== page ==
My maternal grandmother's peas first grew at Heart & Sole Gardens in 2012, when my parents cleaned their freezer and passed these heirloom seeds to me. Since Granny died in 1986, I was unsure about the germination abilities of more than twenty-five-year old seeds, so I sowed them thickly. Granny's peas, a variety known as Whippoorwill, not only germinated at a high rate, they produced an abundant crop of delicious peas.
|Freshly shelled Whippoorwill Peas|
According to information published on the Southern Exposure Seed Exchange site, African slaves introduced Whippoorwill peas to the United States and Thomas Jefferson grew the legumes in his Monticello gardens. Although I do not know how Whippoorwill peas came to my family, I am very grateful for these high-yielding, delicious heirloom seeds.
|Whippoorwill peas bloom in early morning|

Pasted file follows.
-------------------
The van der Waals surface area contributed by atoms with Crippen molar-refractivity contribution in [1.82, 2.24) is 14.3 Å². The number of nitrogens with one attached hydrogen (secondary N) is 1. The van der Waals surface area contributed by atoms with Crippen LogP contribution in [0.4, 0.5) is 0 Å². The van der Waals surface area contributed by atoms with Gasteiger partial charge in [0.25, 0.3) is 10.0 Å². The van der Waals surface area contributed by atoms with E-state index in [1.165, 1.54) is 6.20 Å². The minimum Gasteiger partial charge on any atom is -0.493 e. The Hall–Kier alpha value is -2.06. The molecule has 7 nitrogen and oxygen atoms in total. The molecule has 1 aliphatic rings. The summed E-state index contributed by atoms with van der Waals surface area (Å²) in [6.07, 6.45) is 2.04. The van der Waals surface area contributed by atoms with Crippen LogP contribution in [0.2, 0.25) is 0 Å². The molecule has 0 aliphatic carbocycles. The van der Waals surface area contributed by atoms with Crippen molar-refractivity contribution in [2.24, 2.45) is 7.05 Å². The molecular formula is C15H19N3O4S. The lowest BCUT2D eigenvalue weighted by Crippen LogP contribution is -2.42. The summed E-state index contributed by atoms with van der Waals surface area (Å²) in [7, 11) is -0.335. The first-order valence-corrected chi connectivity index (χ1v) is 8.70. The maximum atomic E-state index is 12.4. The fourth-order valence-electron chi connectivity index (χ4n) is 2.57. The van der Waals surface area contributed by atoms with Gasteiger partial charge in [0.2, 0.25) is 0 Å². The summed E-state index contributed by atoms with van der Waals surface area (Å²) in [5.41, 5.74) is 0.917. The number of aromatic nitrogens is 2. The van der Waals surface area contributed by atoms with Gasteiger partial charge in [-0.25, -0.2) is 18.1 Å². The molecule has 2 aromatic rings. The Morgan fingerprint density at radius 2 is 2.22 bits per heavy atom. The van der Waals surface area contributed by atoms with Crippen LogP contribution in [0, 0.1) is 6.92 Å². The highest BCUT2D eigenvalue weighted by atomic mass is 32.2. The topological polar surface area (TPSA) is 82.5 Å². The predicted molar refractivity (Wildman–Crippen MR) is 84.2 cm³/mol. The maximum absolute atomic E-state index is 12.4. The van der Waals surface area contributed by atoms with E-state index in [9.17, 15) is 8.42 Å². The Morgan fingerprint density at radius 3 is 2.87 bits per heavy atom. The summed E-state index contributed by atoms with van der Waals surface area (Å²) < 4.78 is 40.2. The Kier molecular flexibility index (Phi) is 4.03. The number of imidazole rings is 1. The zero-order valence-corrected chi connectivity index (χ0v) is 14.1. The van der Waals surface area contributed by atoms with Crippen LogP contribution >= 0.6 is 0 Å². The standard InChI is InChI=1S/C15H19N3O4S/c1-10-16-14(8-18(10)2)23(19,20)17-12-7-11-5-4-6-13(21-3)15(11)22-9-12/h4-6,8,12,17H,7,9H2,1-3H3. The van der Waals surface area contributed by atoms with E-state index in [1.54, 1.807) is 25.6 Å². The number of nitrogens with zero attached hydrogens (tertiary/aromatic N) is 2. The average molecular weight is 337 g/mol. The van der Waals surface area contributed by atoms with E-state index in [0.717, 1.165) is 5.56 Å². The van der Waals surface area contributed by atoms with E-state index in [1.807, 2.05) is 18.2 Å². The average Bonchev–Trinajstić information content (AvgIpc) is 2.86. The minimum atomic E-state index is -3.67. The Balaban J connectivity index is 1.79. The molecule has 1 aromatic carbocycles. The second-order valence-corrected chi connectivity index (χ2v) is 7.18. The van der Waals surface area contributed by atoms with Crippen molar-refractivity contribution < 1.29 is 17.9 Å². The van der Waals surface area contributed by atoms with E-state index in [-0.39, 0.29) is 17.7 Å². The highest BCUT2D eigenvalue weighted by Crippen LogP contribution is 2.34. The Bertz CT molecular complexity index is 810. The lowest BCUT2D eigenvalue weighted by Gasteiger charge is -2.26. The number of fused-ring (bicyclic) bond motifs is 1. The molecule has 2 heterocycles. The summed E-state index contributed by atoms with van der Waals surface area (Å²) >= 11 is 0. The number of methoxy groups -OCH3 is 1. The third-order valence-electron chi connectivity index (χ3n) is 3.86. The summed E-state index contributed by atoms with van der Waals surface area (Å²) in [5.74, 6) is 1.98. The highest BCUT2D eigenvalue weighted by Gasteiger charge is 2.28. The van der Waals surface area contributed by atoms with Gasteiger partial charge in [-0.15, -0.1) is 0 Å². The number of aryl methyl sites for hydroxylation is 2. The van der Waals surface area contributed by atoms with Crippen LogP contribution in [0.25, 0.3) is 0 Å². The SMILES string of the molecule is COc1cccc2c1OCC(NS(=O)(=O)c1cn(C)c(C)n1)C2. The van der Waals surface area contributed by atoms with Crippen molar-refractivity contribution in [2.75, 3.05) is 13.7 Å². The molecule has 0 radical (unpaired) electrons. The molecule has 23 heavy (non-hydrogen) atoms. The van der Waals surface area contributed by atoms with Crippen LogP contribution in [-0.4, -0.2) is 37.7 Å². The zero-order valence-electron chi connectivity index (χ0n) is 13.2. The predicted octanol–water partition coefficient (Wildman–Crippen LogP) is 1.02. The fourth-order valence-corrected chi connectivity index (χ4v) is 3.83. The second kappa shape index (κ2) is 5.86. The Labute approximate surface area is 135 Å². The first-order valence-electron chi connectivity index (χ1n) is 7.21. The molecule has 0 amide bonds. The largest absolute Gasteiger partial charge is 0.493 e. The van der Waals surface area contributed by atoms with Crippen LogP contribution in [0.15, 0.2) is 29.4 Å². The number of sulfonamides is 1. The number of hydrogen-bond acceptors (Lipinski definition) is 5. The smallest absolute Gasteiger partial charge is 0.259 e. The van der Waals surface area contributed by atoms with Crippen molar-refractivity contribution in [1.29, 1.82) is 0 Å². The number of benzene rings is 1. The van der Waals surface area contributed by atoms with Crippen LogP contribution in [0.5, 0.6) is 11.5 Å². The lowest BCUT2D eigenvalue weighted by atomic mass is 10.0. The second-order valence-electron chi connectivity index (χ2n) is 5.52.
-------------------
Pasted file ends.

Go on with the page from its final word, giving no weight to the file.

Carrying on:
|Fresh peas on left, dried seed peas on right|
While in season, look for these delicious peas at your local farmer's market and try this recipe for Whippoorwill Hummus. I like the texture of blanched peas, but for a smoother mixture, boil the peas until they are tender enough to mash with a fork. Be sure to save the pot liquor!
Whippoorwill Pea Hummus
1 cup fresh shelled peas
1/2 clove garlic
1 red chile pepper, seeded
1 tablespoon fresh lemon juice
1 tablespoon tahini
1 tablespoon pot liquor (pea broth)
1 teaspoon salt (I used NC's OBX sea salt)
2 tablespoons extra virgin olive oil
In a small pot, boil peas in water for about 2 minutes, longer if you would like a smoother hummus. Place peas in ice water to blanch, reserving broth.
Blend peas, garlic, pepper, juice, tahini, pot liquor and salt in a food processor until all ingredients are incorporated into a thick mixture. While processor is running, add olive oil in a thin stream and continue processing until mixture is desired consistency.
Serve with crudities, naan, crackers or just a spoon.
|Simple ingredients combine to make a decadent pea hummus|